lead his party. Of the five names that
appear on the Republican ballots, it Js
I appear on tne .tcepuDiioan Dauoi
K - Irtially conceded that today
..-. -
secretary of state, and Hiram John
son, leaded of the "insurgent" element.
maha, Neb., Aug. 16. A statewide
primary election is being held through
out Nebraska today to nominate offi
cials from United States senator down
to the smallest county offices.
Omaha and Lincoln are the two prin
cipal centers of interest. Definite fig
ures are hardlj' expected before "Wed
nesday night.
"With both parties divided on the
question of county option and the In
surgent strength showing itself In the
Republican party, new conditions have
arisen which prevent edther side making
a serious prediction of the final results.
Nashville, Tenn., Aug. 16. The Re
publican state convention will meet
here today to nominate a candidate for
governor in opposition to Malcolm R.
Patterson, the Democratic nominee, and
name a candidate for railroad commis
sioner. A notable feature of the convention 1s
4he scarcity l negro delegates.
Chicago, 111., Aug. 16. The Inter
Ocean prints an interview with Joseph
G. Cannon, speaker of the house of rep
resentatives, in which he denounces"
insurgents, says that he will be a can
didate for the speakership of the next
i house, and declares that representative
of n contemplated reorganization of the
Republican party originated with insur
gents and Democrats.
Referring to the dispatches from
Beverly, Cannon said:
yi don't believe llr. Taft contem
plates any such action.. The president
is not the kind of man to yield to
every passing -nhim of a minority. The
story that senators Aldrich and Hale
and myself were to be thrown out of
the party will be found, when traced
to its course, to have originated with
some of the insurgents Democratic
aliens, -nhose wishes are father to the
"I expect to -be reelected to con
gress by an overwhelming majority,
and then I will be a candidate for
speaker, but always subject to the will
of the people. If I am beaten in the
caucus, which I believe is remote, I
-nlll willingly take my place in the
San Antonio. Tex.. Aug. 15. Under
the leadership of J. O. Terrell, of San
Antonio, a native Texan, the Republi
can party of this state has taken the
Continued on Next Page.)
jiKMtfEEIHIIII ' muff ' 'i ' "i" ' aiiiTr(r"' :"",T irT"1"
This picture shows Mayor Gaynor of New York, less than a moment after he was shot by James J. Gallagher on
board the steamship Kaiser "Wllhelm der Grosse recently. City commissioner Jacob Katz is shown on the left holding
the mayor's arm to prevent him toppling over. On the r,Ight also, supporting him. and facing In the . direction of
Gallagher, is Benjamin C. Marsh, secretary of the Society of Municipal Research. The mayor 'was strong on Ms
-feet but silent for nearly a minute. Then he slowly drooped and was carried Into the cabin he was to "have occupied on
the voyage. ' - -
Mayor Believed to Be Out of
Danger Completely He
Talks to Friends.
New York, N. Y., Aug. 16. Mayor "W.
J. Gaj-nor lis believed to be entirely out
of danger. He is progressing very fa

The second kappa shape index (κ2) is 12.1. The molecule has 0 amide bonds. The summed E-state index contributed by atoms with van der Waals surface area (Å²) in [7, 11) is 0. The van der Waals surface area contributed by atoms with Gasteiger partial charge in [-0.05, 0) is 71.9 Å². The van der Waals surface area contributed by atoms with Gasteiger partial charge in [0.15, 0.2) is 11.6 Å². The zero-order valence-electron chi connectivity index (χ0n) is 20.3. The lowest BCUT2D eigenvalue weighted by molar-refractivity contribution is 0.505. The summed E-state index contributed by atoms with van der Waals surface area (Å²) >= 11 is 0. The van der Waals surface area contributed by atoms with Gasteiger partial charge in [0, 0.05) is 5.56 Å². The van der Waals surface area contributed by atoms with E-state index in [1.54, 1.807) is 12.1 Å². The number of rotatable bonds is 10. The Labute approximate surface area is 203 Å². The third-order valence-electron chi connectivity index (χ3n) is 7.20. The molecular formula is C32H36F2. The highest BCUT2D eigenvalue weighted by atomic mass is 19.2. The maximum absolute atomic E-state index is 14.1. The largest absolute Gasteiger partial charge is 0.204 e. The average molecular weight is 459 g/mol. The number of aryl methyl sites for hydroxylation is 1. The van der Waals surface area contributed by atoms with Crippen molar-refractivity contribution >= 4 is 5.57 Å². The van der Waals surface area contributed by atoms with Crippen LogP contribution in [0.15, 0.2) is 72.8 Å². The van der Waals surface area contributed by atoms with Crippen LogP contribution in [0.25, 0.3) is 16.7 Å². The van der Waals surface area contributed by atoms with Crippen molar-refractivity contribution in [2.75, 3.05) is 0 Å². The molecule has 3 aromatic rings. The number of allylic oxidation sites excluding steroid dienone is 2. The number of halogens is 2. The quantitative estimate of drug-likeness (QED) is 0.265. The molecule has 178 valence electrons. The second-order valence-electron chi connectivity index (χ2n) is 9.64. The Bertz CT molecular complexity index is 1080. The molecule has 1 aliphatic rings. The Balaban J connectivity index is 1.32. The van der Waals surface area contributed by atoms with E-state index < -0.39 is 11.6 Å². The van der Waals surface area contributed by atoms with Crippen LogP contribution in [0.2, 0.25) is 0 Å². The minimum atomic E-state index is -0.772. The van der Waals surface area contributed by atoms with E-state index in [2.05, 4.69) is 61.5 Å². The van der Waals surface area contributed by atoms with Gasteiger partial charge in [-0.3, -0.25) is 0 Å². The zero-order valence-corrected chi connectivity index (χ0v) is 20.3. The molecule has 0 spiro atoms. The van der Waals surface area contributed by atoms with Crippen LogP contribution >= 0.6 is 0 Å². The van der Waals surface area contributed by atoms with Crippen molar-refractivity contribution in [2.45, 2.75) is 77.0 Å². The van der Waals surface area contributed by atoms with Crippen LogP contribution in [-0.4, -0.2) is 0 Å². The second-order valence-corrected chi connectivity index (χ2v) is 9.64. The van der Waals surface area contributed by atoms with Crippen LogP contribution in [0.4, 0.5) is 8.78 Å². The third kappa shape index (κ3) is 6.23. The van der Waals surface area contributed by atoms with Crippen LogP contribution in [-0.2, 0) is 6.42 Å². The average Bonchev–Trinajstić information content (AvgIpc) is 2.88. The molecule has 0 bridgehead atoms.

vorably and talks with friends of mu
nicipal affairs.
Following bulletin was given out this
afternoon: "The mayor continues to
improve. His temperature, pulse and
respiration are the same as this morn-v
Government Unable to Sell
Land Fast Enough for
Sulphur, Okla., Aug. 16. Attempts to
show that the government was justified
in delaying the sale of $30,000,000 worth
of indian, lands in Oklahoma, occupieo
the congressional committee investiga
tion of McMurray contracts today.
The testimony was given to show It
was Impossible for the government to
sell oat the land and distribute tha
phoney as speedily as McMurray prom
ised on a 10 percent attorney's fee ba
sis. Representative C. D. Carter, of
Oklahoma, was recalled to the stand
and testified that vice president Sher
man always showed deep interest in
the Indians and opposed the high fee
of attorneys.
Weatherford, Texas, Aug. 16. One
man was slightly hurt when he jumped
from a locomotive near here this morn
ing just before a head-on collision In
which a work train, westbound, and .a
freight eastbound, met on a curve on
the Texas & Pacific railway. Two cars'
of cattle were smashed, a number wera
killed and others bruised, and a car of
lumber was wrecked. Traffic will prob
ably be delayed until tonight.
Gonzales, Tex., Aug. 16. Mrs. Winnie
Hancock, aged 96, for -62 years a resi
dent of this county, who had only been
to town twice In over half a century,
died at her home near here yesterday.
The funeral occurred at this" place to
day and was largely attended.
St. Louis, Mo., Aug. :c. -flic Iron
Mountain fast mail southbound was de
railed at Annapolis, Mo., at 2:30 oclock
this imorning when going at high speedy
The conductor's leg was broken and
five mail clerks were bruised. Tne train
carried no passengers. r
Balllnger, Tex., Aug. 1C. After mak
ing a will and v. inding up his busi
ness affairs, Henry Wustenbart, a
wealthy German pioneer settler in this
section, shot and killed himself late last
night with a pistol.
Santa Fe, N. M., Aug. 10. An epidemic of fires seems to have taken pos
session of the town of Estnncin.
Today fire destroyed the hot factory of the English Lumber company,
and the loss Is $10,000.
This Is tfce fourth fire in a few weeks.
The town is without fire protection.
ISucklin, Mo., Aug. 10. Two men boarded the Santa Fe passenger train at
Ttnssel Fork bridge, tvo miles cast of here, Inte last night, held up and